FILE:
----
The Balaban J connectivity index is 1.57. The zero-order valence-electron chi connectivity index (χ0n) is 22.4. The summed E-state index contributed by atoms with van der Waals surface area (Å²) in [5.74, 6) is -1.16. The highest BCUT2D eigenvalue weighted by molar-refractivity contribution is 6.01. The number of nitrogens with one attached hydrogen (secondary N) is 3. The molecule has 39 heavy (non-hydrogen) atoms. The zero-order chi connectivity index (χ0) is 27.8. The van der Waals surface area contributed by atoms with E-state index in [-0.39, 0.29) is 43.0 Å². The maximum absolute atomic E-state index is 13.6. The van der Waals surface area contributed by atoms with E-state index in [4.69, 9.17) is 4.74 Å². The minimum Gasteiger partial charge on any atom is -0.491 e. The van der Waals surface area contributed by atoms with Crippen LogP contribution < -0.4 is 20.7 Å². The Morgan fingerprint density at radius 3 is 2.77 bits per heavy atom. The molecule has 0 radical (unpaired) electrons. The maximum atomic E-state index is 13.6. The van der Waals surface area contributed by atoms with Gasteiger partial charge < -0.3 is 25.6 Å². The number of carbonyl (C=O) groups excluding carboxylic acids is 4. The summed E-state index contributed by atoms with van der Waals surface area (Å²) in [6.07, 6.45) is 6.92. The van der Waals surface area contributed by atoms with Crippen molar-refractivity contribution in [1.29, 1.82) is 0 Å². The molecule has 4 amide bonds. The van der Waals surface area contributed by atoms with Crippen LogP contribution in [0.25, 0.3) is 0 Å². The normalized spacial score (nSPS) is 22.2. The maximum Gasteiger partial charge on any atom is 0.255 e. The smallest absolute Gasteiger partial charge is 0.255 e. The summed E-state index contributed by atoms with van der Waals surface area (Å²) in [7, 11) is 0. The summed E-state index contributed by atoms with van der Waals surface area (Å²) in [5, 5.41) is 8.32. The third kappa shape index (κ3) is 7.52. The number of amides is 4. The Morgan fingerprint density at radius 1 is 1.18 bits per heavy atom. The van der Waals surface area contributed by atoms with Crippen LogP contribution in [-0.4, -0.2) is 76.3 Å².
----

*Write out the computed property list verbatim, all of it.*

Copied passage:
The Balaban J connectivity index is 1.57. The zero-order valence-electron chi connectivity index (χ0n) is 22.4. The summed E-state index contributed by atoms with van der Waals surface area (Å²) in [5.74, 6) is -1.16. The highest BCUT2D eigenvalue weighted by molar-refractivity contribution is 6.01. The number of nitrogens with one attached hydrogen (secondary N) is 3. The molecule has 39 heavy (non-hydrogen) atoms. The zero-order chi connectivity index (χ0) is 27.8. The van der Waals surface area contributed by atoms with E-state index in [-0.39, 0.29) is 43.0 Å². The maximum absolute atomic E-state index is 13.6. The van der Waals surface area contributed by atoms with E-state index in [4.69, 9.17) is 4.74 Å². The minimum Gasteiger partial charge on any atom is -0.491 e. The van der Waals surface area contributed by atoms with Crippen LogP contribution < -0.4 is 20.7 Å². The Morgan fingerprint density at radius 3 is 2.77 bits per heavy atom. The molecule has 0 radical (unpaired) electrons. The maximum atomic E-state index is 13.6. The van der Waals surface area contributed by atoms with Gasteiger partial charge < -0.3 is 25.6 Å². The number of carbonyl (C=O) groups excluding carboxylic acids is 4. The summed E-state index contributed by atoms with van der Waals surface area (Å²) in [6.07, 6.45) is 6.92. The van der Waals surface area contributed by atoms with Crippen molar-refractivity contribution in [1.29, 1.82) is 0 Å². The molecule has 4 amide bonds. The van der Waals surface area contributed by atoms with Crippen LogP contribution in [0.25, 0.3) is 0 Å². The normalized spacial score (nSPS) is 22.2. The maximum Gasteiger partial charge on any atom is 0.255 e. The smallest absolute Gasteiger partial charge is 0.255 e. The summed E-state index contributed by atoms with van der Waals surface area (Å²) in [7, 11) is 0. The summed E-state index contributed by atoms with van der Waals surface area (Å²) in [5, 5.41) is 8.32. The third kappa shape index (κ3) is 7.52. The number of amides is 4. The Morgan fingerprint density at radius 1 is 1.18 bits per heavy atom. The van der Waals surface area contributed by atoms with Crippen LogP contribution in [-0.4, -0.2) is 76.3 Å².